Namibia 2024: Promises or Delivery?

Henning Melber

Listening to president Hage Geingob’s new year’s message, the question remains: Will 2024 be another year of promises or one of delivery?

To be fair, the verdict is pending. We will know more in a year from now.

But what we can predict with some degree of certainty is that the president will not shy away from singing his own praises.

Admittedly, comrade president, a lasting drought, a world market with unfavourable prices for Namibian primary commodities and the devastating impact of the Covid-19 pandemic have created unforeseen challenges beyond your control.

But blaming only external factors is a weak excuse for crisis management, which has left the marginalised on the margins.


You confidently claim Namibia will be better off when you leave office. Let’s contrast this with a fact check:

• Namibia remains the second-most unequal society in the world

• The annual average per capita income has not yet returned to 2015 levels

• Government debt to gross domestic product rose from 25% in 2014 to the current 70%

• Unemployment, particularly among the younger generation, is higher than ever

Almost half of the population is fighting poverty, hoping to secure a decent daily life without fear of hunger.

Children face malnutrition and stunted development. Some have starved to death. This is a national disgrace.

High inflation rates have catapulted basic food commodity prices to exorbitant heights. Ordinary families battle to make ends meet.
Promises of a better future gloss over the harsh realities most people face.

Maybe, comrade president, you should take N$200 and a shopping basket, and try to buy enough items to prepare a decent meal for a five-person family.

With a daily subsistence and travel allowance – notably without any expenses required – exceeding multiple times the average monthly income of ordinary Namibians, you would be in for a surprise.


You claimed N$3 billion was spent on drought relief between 2016 and 2019.

In contrast, more than N$10 billion a year is required only for interest rates servicing debt.

Without explaining where the money should come from, you confidently express the hope of increasing the monthly old-age pension to N$2 000, if not N$3 000, before leaving office.

You claimed the year saw “giant steps to collective prosperity”. You filled 10 minutes with a preposterously triumphant hymn.

Stating that under your 10-year Presidency the country will be in better shape means, in fact, it has recovered to some extent from the shocks since 2015.

You can legitimately claim some credit for this. But don’t invent more.

Namibians deserve better than an annual ritual of a self-appraisal out of touch with reality, bordering on a mixture of fantasy and wishful thinking.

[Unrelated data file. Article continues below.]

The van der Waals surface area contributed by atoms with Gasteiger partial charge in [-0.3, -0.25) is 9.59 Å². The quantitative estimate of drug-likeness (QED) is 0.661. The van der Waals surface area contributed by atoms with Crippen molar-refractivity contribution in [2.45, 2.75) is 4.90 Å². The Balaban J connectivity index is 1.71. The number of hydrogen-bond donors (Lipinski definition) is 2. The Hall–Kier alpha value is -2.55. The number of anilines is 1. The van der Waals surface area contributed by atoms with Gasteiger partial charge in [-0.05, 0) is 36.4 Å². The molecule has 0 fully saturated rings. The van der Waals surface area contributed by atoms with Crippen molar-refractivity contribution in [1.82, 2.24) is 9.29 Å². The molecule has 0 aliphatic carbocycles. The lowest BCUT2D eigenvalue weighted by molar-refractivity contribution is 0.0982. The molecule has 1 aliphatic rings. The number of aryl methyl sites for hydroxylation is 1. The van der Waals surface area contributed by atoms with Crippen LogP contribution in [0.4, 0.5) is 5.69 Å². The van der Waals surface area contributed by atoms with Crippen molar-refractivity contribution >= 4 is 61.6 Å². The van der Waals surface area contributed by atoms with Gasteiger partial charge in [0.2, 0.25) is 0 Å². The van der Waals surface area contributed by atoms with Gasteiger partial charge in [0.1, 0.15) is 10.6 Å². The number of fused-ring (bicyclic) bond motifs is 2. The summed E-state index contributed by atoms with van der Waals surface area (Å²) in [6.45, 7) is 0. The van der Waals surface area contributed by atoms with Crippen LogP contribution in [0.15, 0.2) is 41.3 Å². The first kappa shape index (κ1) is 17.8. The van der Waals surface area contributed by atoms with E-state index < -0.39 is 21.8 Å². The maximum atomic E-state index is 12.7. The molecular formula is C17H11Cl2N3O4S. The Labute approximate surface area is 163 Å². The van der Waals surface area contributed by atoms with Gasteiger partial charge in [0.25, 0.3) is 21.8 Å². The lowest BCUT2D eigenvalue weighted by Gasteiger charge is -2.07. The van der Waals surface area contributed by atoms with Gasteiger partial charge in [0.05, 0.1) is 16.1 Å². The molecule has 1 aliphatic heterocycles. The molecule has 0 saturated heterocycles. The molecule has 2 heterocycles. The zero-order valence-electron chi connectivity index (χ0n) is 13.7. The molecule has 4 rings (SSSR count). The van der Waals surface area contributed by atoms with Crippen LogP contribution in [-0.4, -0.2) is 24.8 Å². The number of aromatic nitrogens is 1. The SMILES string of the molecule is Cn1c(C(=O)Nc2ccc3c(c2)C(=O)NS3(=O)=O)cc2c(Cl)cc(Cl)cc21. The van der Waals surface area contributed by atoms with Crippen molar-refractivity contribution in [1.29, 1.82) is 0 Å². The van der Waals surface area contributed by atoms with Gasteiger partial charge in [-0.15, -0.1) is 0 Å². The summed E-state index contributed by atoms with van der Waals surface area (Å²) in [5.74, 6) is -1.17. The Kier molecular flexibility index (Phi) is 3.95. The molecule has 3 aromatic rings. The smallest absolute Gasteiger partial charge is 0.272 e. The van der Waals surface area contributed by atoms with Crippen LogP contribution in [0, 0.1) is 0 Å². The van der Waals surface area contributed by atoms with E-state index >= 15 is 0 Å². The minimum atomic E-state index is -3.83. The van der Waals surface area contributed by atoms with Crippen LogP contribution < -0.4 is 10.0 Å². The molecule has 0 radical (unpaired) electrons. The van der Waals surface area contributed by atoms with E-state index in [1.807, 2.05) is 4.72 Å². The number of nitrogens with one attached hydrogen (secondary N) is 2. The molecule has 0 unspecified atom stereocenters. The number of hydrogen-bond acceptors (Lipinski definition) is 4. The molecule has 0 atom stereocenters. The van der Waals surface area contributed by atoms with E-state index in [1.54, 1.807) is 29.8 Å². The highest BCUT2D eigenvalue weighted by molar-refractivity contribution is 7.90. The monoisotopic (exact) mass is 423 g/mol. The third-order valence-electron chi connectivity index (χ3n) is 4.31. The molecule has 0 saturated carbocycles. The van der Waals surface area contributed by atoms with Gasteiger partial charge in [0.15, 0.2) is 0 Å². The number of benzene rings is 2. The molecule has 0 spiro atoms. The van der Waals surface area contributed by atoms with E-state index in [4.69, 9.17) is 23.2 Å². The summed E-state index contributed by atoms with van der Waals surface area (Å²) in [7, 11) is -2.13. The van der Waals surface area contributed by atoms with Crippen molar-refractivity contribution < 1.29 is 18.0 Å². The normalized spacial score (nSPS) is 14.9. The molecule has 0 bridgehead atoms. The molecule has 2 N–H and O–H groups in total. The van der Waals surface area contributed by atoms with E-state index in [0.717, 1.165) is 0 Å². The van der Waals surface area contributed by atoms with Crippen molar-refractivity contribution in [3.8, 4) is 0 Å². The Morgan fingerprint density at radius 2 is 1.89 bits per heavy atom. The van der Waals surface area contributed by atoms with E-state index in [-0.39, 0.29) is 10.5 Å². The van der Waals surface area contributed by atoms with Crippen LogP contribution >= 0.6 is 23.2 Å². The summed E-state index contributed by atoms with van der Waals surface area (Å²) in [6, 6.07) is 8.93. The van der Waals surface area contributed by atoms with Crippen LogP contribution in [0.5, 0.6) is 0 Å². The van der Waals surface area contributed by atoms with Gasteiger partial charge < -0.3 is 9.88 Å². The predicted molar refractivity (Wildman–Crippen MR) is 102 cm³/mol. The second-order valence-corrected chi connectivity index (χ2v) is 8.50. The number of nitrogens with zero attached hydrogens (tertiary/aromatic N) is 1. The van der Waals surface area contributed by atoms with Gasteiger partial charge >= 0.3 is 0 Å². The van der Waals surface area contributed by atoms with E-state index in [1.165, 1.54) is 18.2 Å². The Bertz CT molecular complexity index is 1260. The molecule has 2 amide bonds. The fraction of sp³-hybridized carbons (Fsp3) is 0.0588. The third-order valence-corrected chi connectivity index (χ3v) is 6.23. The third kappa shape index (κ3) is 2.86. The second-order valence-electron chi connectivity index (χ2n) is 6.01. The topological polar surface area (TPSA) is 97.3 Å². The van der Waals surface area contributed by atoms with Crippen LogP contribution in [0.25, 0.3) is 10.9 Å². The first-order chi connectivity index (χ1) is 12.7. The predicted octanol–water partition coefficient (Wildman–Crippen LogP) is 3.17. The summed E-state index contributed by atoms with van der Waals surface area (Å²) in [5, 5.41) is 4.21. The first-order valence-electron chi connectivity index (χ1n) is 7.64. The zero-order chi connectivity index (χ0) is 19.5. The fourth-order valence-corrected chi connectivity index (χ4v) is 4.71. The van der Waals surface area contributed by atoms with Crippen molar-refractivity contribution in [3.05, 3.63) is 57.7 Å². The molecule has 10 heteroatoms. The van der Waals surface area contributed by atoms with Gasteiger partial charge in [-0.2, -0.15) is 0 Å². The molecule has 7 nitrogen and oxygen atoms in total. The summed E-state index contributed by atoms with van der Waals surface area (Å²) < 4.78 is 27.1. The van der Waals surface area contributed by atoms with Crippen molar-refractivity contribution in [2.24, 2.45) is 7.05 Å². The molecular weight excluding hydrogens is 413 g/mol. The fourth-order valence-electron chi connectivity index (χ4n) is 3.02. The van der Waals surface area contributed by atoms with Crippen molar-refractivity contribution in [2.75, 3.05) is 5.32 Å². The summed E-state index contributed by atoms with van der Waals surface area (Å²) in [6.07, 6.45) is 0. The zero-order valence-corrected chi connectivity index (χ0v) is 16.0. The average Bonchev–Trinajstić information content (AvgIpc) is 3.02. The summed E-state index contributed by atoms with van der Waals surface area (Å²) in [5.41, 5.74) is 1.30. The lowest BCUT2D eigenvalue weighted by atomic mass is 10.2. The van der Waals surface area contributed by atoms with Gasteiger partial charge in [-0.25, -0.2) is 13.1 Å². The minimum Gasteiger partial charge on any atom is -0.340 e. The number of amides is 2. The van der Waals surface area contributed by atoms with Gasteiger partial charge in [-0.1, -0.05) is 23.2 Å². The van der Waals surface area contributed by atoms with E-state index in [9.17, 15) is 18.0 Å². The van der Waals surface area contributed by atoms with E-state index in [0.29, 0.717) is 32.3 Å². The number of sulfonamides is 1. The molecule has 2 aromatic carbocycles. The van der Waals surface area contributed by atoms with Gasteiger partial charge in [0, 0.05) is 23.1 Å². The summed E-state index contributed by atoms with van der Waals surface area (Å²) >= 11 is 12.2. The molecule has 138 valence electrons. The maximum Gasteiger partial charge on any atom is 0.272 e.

Statesmanship requires modesty and a sense of reality about the living conditions of ordinary people – including those who cannot afford a TV set and have no energy supply to watch your televised speech.

The declared “march towards shared prosperity” will at best remain a long one.


The stated commitment to hold hands should reach out to the poor, not the rich.

Rather explain how the expected long-term economic boost thanks to the exploitation of our natural wealth by foreign companies will trickle down to the people on the ground.

The ‘Year of Expectations’ as “a new beginning for the Namibian house” should lay the sustainable foundation for flat buildings providing shelter.

To allow all Namibians a decent, dignified and secure life, it should not be a gated community for the minority as a protected island in a sea of poverty and destitution.

Claiming “giant steps” have been taken under your leadership and guidance during 2023 borders on seeking to construct a myth.
Seeing is believing. You are sharing the lion’s skin before hunting.

If you deliver on your promises, the praise is well deserved. Otherwise, your speech remains just populist bluster.
Comrade president, please stop building castles in the air and get real.

You have 15 months to build a proper and reliable legacy based on a realistic assessment of your period in office.
Nobody will blame you for showing integrity by being realistically modest.

You may have wanted more, but be satisfied with what you have and what you have not achieved.

– Henning Melber joined Swapo in 1974. He was the director of the Namibian Economic Policy Research Unit from 1992 to 2000.

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